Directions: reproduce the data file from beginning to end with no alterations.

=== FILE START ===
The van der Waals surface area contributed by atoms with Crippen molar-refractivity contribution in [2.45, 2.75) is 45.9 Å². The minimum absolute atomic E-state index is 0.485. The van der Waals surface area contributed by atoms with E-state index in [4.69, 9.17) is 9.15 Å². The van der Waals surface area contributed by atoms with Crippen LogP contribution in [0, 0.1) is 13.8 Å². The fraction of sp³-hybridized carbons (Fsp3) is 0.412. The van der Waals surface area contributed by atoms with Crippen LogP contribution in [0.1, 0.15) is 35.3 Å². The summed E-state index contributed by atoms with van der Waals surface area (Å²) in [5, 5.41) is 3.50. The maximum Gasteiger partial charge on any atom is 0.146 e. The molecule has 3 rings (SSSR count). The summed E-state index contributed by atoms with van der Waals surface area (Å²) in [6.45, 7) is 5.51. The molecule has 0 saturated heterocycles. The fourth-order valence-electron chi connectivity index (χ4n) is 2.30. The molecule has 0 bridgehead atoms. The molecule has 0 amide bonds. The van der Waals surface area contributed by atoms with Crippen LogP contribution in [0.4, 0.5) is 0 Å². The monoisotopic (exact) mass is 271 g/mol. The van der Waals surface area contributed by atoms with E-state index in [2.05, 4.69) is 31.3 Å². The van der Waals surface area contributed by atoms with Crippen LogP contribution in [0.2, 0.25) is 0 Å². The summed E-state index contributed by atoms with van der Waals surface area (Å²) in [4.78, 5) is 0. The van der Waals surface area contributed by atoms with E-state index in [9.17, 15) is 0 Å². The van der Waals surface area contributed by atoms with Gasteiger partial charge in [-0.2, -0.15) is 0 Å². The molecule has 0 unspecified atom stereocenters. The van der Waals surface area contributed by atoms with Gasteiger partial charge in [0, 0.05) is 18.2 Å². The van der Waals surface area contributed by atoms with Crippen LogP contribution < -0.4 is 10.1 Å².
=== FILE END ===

The van der Waals surface area contributed by atoms with Crippen molar-refractivity contribution in [2.45, 2.75) is 45.9 Å². The minimum absolute atomic E-state index is 0.485. The van der Waals surface area contributed by atoms with E-state index in [4.69, 9.17) is 9.15 Å². The van der Waals surface area contributed by atoms with Crippen LogP contribution in [0, 0.1) is 13.8 Å². The fraction of sp³-hybridized carbons (Fsp3) is 0.412. The van der Waals surface area contributed by atoms with Crippen LogP contribution in [0.1, 0.15) is 35.3 Å². The summed E-state index contributed by atoms with van der Waals surface area (Å²) in [5, 5.41) is 3.50. The maximum Gasteiger partial charge on any atom is 0.146 e. The molecule has 3 rings (SSSR count). The summed E-state index contributed by atoms with van der Waals surface area (Å²) in [6.45, 7) is 5.51. The molecule has 0 saturated heterocycles. The fourth-order valence-electron chi connectivity index (χ4n) is 2.30. The molecule has 0 bridgehead atoms. The molecule has 0 amide bonds. The van der Waals surface area contributed by atoms with Crippen LogP contribution in [0.4, 0.5) is 0 Å². The monoisotopic (exact) mass is 271 g/mol. The van der Waals surface area contributed by atoms with E-state index in [2.05, 4.69) is 31.3 Å². The van der Waals surface area contributed by atoms with Crippen LogP contribution in [0.2, 0.25) is 0 Å². The summed E-state index contributed by atoms with van der Waals surface area (Å²) in [4.78, 5) is 0. The van der Waals surface area contributed by atoms with E-state index in [9.17, 15) is 0 Å². The van der Waals surface area contributed by atoms with Gasteiger partial charge in [-0.2, -0.15) is 0 Å². The molecule has 0 unspecified atom stereocenters. The van der Waals surface area contributed by atoms with Gasteiger partial charge in [0, 0.05) is 18.2 Å². The van der Waals surface area contributed by atoms with Crippen LogP contribution < -0.4 is 10.1 Å².